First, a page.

I wonder how you say “Shabbat Shalom” in Thai?

As the sun set over Rambuttri Rd in Bangkok, we headed to The Chabad house, where we joined another 150 or so Israeli travelers for Kabbalat Shabbat services followed by a dinner. Most of the people there were young backpackers, such as ourselves, and there were also a few older visitors. We immediately scouted out some new friends, Miri & Davidi, a couple our age on a two week vacation. Dinner was rather quick, and we were surprised that there wasn’t a true main course, only soup, salads and challah. We remained after the meal and relaxed with our new friends, and eventually made our way downstairs to the Rabbi’s residence (one floor below) for an “Oneg Shabbat”. We joked that perhaps the main course would be served there.

The Rabbi invited various guests to join in sharing a story or song with the crowd (which was at this point about 70 people). More challah and salads were served, and eventually (2 hours later) yummy chicken soup made its way to our table. Eventually (just before midnight), as we were about to leave, the main course was served – chicken, rice, and a kugel. At this point there were about 50 people there, who all enjoyed the benefits of their perseverance. From conversations with out her guests, it seems this is the norm at Chabad in Bangkok. Finally, confused, well fed, and ready for bed, we made our way through the bustling street back to our guesthouse.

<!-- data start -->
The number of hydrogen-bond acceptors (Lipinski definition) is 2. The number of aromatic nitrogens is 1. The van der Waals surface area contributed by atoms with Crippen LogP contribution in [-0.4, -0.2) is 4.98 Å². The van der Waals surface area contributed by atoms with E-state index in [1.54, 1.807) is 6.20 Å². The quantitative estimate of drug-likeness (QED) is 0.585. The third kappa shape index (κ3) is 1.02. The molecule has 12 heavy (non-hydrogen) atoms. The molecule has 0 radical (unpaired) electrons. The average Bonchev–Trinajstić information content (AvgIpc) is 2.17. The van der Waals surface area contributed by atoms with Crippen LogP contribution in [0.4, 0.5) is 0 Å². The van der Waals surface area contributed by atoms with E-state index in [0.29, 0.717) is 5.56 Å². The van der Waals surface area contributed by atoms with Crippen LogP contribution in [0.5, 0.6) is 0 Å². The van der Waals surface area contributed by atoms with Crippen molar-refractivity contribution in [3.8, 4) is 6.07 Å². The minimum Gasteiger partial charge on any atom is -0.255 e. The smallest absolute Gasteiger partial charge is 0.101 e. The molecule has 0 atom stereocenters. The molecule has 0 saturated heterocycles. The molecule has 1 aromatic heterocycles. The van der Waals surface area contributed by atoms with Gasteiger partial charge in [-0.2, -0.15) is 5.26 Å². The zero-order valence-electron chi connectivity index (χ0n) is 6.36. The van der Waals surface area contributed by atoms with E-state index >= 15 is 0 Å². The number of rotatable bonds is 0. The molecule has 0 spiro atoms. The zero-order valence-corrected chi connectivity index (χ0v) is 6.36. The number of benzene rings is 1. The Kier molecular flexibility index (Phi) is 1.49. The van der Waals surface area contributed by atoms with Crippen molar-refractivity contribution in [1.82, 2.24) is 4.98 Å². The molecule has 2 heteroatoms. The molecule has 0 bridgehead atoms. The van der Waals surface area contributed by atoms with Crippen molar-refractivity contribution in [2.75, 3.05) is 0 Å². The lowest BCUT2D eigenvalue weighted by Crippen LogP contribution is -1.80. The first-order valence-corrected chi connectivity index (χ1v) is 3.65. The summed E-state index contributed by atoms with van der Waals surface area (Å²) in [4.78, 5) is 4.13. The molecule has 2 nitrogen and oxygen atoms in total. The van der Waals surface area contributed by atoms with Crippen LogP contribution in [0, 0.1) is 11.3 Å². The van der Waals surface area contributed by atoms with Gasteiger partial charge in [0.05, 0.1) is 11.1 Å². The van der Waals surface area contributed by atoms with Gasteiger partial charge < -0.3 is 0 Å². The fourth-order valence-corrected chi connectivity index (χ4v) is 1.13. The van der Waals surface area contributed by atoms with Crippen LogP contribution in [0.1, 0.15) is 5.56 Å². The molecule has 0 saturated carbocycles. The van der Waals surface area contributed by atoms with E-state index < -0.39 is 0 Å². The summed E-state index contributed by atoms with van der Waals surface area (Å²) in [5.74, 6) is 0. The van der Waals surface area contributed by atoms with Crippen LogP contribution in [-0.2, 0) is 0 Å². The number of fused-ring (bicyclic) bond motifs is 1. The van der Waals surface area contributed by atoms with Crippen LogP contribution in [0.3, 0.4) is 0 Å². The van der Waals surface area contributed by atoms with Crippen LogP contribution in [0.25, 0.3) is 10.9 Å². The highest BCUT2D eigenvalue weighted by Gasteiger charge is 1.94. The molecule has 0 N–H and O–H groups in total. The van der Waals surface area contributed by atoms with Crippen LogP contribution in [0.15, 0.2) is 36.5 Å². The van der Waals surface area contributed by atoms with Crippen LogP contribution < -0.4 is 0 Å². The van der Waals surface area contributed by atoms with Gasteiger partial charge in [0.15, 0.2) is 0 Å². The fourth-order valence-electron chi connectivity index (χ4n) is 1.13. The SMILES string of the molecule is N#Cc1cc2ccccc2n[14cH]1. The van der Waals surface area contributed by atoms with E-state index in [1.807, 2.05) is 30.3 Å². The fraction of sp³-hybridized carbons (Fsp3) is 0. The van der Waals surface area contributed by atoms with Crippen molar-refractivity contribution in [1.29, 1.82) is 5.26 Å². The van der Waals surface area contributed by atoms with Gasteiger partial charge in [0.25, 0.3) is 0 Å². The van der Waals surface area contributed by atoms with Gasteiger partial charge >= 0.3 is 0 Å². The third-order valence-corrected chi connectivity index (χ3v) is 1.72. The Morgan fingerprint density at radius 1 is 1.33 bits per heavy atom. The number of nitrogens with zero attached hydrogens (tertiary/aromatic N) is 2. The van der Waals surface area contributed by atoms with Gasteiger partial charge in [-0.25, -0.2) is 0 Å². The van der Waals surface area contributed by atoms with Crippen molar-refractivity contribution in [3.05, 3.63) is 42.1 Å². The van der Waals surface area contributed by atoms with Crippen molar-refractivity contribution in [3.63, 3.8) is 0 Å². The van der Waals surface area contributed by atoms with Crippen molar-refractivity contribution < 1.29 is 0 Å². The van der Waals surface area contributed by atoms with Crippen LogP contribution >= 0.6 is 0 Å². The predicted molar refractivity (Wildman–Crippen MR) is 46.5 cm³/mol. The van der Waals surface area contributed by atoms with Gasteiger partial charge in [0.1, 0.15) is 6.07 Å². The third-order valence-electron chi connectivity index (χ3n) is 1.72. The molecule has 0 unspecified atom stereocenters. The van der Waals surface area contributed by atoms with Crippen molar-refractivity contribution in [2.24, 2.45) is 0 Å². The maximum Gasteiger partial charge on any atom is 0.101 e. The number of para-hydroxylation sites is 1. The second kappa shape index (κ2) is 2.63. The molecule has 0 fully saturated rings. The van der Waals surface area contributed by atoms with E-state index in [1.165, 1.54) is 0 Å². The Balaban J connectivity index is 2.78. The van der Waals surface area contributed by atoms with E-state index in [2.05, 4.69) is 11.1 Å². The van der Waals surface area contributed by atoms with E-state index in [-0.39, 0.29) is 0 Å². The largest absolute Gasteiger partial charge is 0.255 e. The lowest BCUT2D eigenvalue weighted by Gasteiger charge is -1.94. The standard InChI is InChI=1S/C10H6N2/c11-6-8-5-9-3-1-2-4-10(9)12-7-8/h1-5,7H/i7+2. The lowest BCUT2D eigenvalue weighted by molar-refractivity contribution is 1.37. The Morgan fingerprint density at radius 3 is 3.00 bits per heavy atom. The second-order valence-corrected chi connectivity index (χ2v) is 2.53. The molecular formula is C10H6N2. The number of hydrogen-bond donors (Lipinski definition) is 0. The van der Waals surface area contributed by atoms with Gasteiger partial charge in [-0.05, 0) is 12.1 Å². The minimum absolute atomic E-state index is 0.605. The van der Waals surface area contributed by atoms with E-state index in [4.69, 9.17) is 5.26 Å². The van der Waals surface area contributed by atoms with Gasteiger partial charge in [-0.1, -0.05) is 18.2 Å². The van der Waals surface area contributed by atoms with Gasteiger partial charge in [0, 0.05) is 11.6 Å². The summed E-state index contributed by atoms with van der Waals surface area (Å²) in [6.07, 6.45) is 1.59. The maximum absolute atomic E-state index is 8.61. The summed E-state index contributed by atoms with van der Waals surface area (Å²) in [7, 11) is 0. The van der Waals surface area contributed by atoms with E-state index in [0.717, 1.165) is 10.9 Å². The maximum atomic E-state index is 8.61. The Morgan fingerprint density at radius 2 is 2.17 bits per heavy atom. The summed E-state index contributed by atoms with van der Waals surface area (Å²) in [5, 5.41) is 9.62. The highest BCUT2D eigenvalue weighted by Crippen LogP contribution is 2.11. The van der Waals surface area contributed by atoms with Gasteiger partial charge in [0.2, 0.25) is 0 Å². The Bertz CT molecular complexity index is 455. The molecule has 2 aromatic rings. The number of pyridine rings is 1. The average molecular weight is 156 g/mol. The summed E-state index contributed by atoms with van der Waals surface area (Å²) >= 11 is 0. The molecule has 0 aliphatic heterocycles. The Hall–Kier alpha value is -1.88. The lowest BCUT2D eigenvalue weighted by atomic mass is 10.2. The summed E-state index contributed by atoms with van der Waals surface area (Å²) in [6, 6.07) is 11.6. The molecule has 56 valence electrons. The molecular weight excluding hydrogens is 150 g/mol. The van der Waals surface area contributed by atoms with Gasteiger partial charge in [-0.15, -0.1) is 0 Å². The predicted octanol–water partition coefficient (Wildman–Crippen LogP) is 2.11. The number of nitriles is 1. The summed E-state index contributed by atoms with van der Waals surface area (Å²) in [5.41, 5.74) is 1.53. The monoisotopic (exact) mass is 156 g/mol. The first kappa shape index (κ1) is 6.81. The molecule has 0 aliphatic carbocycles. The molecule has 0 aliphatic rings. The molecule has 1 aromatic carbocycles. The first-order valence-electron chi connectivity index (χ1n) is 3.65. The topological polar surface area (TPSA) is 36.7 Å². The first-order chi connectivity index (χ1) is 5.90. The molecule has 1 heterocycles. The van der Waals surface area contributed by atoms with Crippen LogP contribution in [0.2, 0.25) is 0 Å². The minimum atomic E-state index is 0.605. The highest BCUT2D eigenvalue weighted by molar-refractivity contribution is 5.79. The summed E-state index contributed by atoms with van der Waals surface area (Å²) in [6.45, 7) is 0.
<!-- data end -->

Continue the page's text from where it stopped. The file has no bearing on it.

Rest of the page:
Exhausted from our travels, and thrown off by the time warp of air travel and midnight dinner, we slept in (unintentionally) until 2pm. Lunch consisted of a pomelo (purchased on the street the day before) and a bag of chips. Chocolate for dessert was compliments of Austrian Airlines.

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After Shabbat was over we went to explore the area in search of dinner. We walked the length of Khao San Rd (gross), and looped around back to Rambuttri, where we were happy to discover a night market of street carts offering all kinds of food and sweets, with mostly locals hanging around and eating at little tables scattered in between the carts. Dinner consisted of a sweet mini-taco-ish pancake filled with coconut filling and shredded sweetened egg-yolk, corn kernels topped with condensed milk, sugar and salt, and a squash filled with squash pudding, served warm. To top off the evening, we headed back to our massage place for a authentic Thai massage (think knuckle cracking from a Thai woman perched on top of you, pulling and stretching in different directions). Felix loved it; Jordan preferred the foot massage.

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We ended the evening with a fruit shake at one of the tourist haunts with our new friends Miri & Davidi. It was nice to relax, speak Hebrew, and for the first time feel like we’re on vacation.

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5 responses to “I wonder how you say “Shabbat Shalom” in Thai?

  1. Looks like a Swensens in the background. Ice Cream parlor? Not a bad place for dinner tomorrow.

  2. Israelis are everywhere! Love it! You will meet so many by the end of this trip.

  3. This journey sounds incredible! All the food and massages/pampering; you definately get the vacation feel. We miss you guys terribly, but so excited for all your upcoming posts.

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